Union says workload in Institutes of Technology ‘unsustainable’

TUI balloting members seeking mandate for campaign of industrial action over issue

The union is currently balloting its 4,000 members in the sector to seek a mandate to engage in a campaign of industrial action. Photograph: Dara Mac Dónaill/The Irish Times

The union is currently balloting its 4,000 members in the sector to seek a mandate to engage in a campaign of industrial action. Photograph: Dara Mac Dónaill/The Irish Times

 

The underfunding of third level education has led to an “unsustainable” workload for academic staff in the Institute of Technology sector, the Teachers’ Union of Ireland (TUI) has warned.

The union says teachers’ workload “has long since exceeded reasonable levels” and has led to “significant levels” of work-related stress among academic staff resulting in the provision of an impaired service to students.

The union is currently balloting its 4,000 members in the sector to seek a mandate to engage in a campaign of industrial action over the issue.

The 16 hours currently required of lecturers and 18 hours required of assistant lecturers “have long been far above international norms,” the union says.

A planned review of an additional two lecturing above the existing requirements agreed with the union in May 2016 has not been completed, the union says.

“We are therefore currently balloting members for industrial action. The key element of this action is that members will deliver no more than standard lecturing hours (16 or 18) from the next academic year,”said TUI president Joanne Irwin.

“There remains a complete and incomprehensible absence of political will to deal with a funding crisis in the sector. As a result, students continue to suffer larger class sizes, sharp cuts to tutorial and student support provision and significantly curtailed access to essential facilities such as libraries and laboratories,’ she said.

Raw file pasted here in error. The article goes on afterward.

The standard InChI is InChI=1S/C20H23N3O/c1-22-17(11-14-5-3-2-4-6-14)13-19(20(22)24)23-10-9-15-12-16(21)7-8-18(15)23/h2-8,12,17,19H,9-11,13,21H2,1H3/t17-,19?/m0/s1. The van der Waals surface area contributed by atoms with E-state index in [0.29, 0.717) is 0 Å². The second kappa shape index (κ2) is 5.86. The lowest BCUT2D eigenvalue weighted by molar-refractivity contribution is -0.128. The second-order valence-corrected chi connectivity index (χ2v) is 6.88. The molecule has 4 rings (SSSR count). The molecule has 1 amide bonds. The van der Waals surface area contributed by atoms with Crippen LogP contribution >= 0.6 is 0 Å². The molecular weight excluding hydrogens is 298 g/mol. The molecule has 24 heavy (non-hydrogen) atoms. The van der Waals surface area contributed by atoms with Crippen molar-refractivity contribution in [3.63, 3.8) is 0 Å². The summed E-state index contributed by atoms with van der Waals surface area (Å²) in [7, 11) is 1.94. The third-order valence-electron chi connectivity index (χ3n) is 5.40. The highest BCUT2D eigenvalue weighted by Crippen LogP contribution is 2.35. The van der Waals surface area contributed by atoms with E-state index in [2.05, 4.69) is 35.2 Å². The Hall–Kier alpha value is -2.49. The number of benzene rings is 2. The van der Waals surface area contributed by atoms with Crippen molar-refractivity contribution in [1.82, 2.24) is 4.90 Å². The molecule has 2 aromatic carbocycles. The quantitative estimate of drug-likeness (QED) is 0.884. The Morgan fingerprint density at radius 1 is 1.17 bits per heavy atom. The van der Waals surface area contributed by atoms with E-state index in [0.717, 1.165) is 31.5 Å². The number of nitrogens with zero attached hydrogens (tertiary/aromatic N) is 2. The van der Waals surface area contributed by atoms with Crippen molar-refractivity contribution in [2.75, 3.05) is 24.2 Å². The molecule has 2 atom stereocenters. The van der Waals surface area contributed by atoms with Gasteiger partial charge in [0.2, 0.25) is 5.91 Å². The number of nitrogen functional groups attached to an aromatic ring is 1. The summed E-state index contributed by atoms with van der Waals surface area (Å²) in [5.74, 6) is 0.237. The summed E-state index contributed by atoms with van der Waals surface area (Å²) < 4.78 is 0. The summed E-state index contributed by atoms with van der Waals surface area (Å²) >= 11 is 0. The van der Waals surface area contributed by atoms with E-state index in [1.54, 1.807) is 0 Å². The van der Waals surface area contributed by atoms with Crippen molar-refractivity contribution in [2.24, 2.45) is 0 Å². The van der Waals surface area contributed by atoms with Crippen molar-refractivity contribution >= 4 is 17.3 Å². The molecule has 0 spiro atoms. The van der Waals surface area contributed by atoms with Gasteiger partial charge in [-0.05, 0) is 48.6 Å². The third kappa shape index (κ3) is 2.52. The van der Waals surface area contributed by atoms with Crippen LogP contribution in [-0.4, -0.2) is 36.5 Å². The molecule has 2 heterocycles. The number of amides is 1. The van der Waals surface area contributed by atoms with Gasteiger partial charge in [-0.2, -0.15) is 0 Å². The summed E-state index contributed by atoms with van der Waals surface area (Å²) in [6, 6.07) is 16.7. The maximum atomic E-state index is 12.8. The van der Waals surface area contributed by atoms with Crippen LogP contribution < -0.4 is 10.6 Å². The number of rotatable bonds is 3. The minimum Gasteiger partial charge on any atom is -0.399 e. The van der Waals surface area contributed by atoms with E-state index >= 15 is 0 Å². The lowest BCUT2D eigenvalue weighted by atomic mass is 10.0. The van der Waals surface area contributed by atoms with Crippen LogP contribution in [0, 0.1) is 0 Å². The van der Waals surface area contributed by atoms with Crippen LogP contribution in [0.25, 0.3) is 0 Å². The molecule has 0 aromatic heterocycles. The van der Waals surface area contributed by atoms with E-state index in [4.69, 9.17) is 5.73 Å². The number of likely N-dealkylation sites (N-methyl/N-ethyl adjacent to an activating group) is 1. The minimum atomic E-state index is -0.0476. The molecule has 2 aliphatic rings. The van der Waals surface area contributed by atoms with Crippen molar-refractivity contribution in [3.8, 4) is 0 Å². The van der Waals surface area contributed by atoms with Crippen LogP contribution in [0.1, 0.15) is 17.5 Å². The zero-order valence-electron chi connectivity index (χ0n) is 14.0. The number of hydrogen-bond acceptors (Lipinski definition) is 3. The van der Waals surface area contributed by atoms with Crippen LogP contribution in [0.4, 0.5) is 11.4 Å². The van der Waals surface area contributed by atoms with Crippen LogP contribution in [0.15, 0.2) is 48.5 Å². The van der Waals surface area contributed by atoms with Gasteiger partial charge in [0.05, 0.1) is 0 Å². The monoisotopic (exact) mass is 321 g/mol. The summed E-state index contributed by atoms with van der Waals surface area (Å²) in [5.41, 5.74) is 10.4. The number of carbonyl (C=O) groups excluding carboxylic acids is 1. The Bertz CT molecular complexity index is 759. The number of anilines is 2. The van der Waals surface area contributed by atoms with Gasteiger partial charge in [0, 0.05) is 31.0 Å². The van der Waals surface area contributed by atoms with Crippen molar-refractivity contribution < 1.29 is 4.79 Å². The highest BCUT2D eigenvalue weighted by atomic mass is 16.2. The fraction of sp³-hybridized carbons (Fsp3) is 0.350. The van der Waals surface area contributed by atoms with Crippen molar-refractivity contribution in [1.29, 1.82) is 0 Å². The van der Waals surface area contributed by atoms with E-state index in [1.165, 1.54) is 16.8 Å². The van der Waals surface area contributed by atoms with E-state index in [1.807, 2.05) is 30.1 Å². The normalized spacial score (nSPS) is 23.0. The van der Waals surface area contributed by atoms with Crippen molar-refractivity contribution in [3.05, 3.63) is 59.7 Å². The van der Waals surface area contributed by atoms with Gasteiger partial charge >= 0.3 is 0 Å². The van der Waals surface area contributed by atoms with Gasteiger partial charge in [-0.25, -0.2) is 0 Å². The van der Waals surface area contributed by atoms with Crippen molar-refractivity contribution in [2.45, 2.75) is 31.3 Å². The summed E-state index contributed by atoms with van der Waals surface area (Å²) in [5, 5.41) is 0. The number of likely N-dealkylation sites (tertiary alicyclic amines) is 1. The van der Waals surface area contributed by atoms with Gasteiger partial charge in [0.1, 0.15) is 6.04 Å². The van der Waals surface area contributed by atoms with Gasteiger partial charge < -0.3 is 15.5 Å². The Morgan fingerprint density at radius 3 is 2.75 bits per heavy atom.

‘The Institute of Technology sector has suffered devastating cuts to funding, which has had a severely damaging effect both on the working conditions of lecturers and the educational experience of a generation of students,” she added.

Speaking ahead of the TUI’s annual congress, which takes place in Wexford next week, Ms Irwin repeated the union’s call for the establishment of a dedicated levy on corporate profits to help fund third level.

“TUI has consistently made the case for a 1 per cent levy to be applied to corporate profits to generate a dedicated fund for higher education. As the corporate sector derives considerable benefit from Ireland’s graduate pool, such a levy would be wholly appropriate”, Ms Irwin said.

Such a measure “ would have raised an additional €588m for the sector in 2016 broadly in line with what authoritative analysis indicates as being required.”